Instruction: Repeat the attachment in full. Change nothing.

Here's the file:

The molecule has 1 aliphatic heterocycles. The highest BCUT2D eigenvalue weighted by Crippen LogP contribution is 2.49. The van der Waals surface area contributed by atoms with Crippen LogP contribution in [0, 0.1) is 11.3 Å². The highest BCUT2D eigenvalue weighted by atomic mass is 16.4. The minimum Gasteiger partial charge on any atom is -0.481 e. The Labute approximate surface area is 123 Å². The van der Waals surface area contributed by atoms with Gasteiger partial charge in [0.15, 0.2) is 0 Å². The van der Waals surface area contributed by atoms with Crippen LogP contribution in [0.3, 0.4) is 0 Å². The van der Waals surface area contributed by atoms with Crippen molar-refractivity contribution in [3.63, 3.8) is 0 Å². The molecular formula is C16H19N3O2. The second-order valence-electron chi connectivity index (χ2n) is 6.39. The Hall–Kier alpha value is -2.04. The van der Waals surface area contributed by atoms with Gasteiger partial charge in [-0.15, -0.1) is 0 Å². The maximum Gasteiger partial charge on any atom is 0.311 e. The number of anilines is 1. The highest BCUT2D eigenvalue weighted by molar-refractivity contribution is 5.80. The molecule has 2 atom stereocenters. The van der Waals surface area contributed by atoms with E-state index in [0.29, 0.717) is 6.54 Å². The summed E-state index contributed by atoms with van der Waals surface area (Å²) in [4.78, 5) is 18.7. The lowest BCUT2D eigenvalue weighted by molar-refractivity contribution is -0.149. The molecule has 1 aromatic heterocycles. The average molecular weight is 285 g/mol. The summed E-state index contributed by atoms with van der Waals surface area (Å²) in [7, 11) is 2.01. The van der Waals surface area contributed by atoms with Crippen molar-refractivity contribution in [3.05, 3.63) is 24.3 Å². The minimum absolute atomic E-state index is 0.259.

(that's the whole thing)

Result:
The molecule has 1 aliphatic heterocycles. The highest BCUT2D eigenvalue weighted by Crippen LogP contribution is 2.49. The van der Waals surface area contributed by atoms with Crippen LogP contribution in [0, 0.1) is 11.3 Å². The highest BCUT2D eigenvalue weighted by atomic mass is 16.4. The minimum Gasteiger partial charge on any atom is -0.481 e. The Labute approximate surface area is 123 Å². The van der Waals surface area contributed by atoms with Gasteiger partial charge in [0.15, 0.2) is 0 Å². The van der Waals surface area contributed by atoms with Crippen LogP contribution in [0.3, 0.4) is 0 Å². The van der Waals surface area contributed by atoms with Crippen molar-refractivity contribution in [3.63, 3.8) is 0 Å². The molecular formula is C16H19N3O2. The second-order valence-electron chi connectivity index (χ2n) is 6.39. The Hall–Kier alpha value is -2.04. The van der Waals surface area contributed by atoms with Gasteiger partial charge in [-0.15, -0.1) is 0 Å². The maximum Gasteiger partial charge on any atom is 0.311 e. The number of anilines is 1. The highest BCUT2D eigenvalue weighted by molar-refractivity contribution is 5.80. The molecule has 2 atom stereocenters. The van der Waals surface area contributed by atoms with E-state index in [0.29, 0.717) is 6.54 Å². The summed E-state index contributed by atoms with van der Waals surface area (Å²) in [4.78, 5) is 18.7. The lowest BCUT2D eigenvalue weighted by molar-refractivity contribution is -0.149. The molecule has 1 aromatic heterocycles. The average molecular weight is 285 g/mol. The summed E-state index contributed by atoms with van der Waals surface area (Å²) in [7, 11) is 2.01. The van der Waals surface area contributed by atoms with Crippen molar-refractivity contribution in [3.05, 3.63) is 24.3 Å². The minimum absolute atomic E-state index is 0.259.